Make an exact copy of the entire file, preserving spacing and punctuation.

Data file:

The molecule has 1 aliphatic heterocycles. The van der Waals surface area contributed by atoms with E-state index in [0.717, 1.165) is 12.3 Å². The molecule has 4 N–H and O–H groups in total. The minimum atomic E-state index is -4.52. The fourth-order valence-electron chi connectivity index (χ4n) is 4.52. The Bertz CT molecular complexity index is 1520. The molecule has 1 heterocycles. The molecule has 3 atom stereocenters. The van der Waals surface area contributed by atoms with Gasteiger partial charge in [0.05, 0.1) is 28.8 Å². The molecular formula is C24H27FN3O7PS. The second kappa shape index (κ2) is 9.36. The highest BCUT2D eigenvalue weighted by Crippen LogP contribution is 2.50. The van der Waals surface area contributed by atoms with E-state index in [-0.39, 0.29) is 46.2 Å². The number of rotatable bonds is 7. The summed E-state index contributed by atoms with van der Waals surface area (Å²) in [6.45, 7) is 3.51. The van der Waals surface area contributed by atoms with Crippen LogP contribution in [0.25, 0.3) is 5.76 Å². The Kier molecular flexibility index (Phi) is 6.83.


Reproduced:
The molecule has 1 aliphatic heterocycles. The van der Waals surface area contributed by atoms with E-state index in [0.717, 1.165) is 12.3 Å². The molecule has 4 N–H and O–H groups in total. The minimum atomic E-state index is -4.52. The fourth-order valence-electron chi connectivity index (χ4n) is 4.52. The Bertz CT molecular complexity index is 1520. The molecule has 1 heterocycles. The molecule has 3 atom stereocenters. The van der Waals surface area contributed by atoms with Gasteiger partial charge in [0.05, 0.1) is 28.8 Å². The molecular formula is C24H27FN3O7PS. The second kappa shape index (κ2) is 9.36. The highest BCUT2D eigenvalue weighted by Crippen LogP contribution is 2.50. The van der Waals surface area contributed by atoms with E-state index in [-0.39, 0.29) is 46.2 Å². The number of rotatable bonds is 7. The summed E-state index contributed by atoms with van der Waals surface area (Å²) in [6.45, 7) is 3.51. The van der Waals surface area contributed by atoms with Crippen LogP contribution in [0.25, 0.3) is 5.76 Å². The Kier molecular flexibility index (Phi) is 6.83.